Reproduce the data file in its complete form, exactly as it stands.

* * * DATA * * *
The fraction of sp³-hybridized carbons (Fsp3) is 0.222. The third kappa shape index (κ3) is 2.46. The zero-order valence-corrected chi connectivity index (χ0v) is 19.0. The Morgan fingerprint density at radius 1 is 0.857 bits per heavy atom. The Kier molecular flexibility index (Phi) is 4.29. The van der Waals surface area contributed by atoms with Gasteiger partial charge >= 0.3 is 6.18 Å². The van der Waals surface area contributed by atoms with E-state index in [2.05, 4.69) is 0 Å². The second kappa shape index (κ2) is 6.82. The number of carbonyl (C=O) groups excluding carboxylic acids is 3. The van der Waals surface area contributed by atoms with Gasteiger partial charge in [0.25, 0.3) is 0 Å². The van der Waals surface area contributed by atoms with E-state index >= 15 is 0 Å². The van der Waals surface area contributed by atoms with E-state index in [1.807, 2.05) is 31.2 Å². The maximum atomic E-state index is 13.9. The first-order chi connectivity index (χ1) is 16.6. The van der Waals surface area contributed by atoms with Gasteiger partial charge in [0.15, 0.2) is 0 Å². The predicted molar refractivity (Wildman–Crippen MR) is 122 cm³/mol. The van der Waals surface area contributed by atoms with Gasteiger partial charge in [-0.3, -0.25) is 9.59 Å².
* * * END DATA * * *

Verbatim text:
The fraction of sp³-hybridized carbons (Fsp3) is 0.222. The third kappa shape index (κ3) is 2.46. The zero-order valence-corrected chi connectivity index (χ0v) is 19.0. The Morgan fingerprint density at radius 1 is 0.857 bits per heavy atom. The Kier molecular flexibility index (Phi) is 4.29. The van der Waals surface area contributed by atoms with Gasteiger partial charge >= 0.3 is 6.18 Å². The van der Waals surface area contributed by atoms with E-state index in [2.05, 4.69) is 0 Å². The second kappa shape index (κ2) is 6.82. The number of carbonyl (C=O) groups excluding carboxylic acids is 3. The van der Waals surface area contributed by atoms with Gasteiger partial charge in [0.25, 0.3) is 0 Å². The van der Waals surface area contributed by atoms with E-state index >= 15 is 0 Å². The van der Waals surface area contributed by atoms with E-state index in [1.807, 2.05) is 31.2 Å². The maximum atomic E-state index is 13.9. The first-order chi connectivity index (χ1) is 16.6. The van der Waals surface area contributed by atoms with Gasteiger partial charge in [0.15, 0.2) is 0 Å². The predicted molar refractivity (Wildman–Crippen MR) is 122 cm³/mol. The van der Waals surface area contributed by atoms with Gasteiger partial charge in [-0.3, -0.25) is 9.59 Å².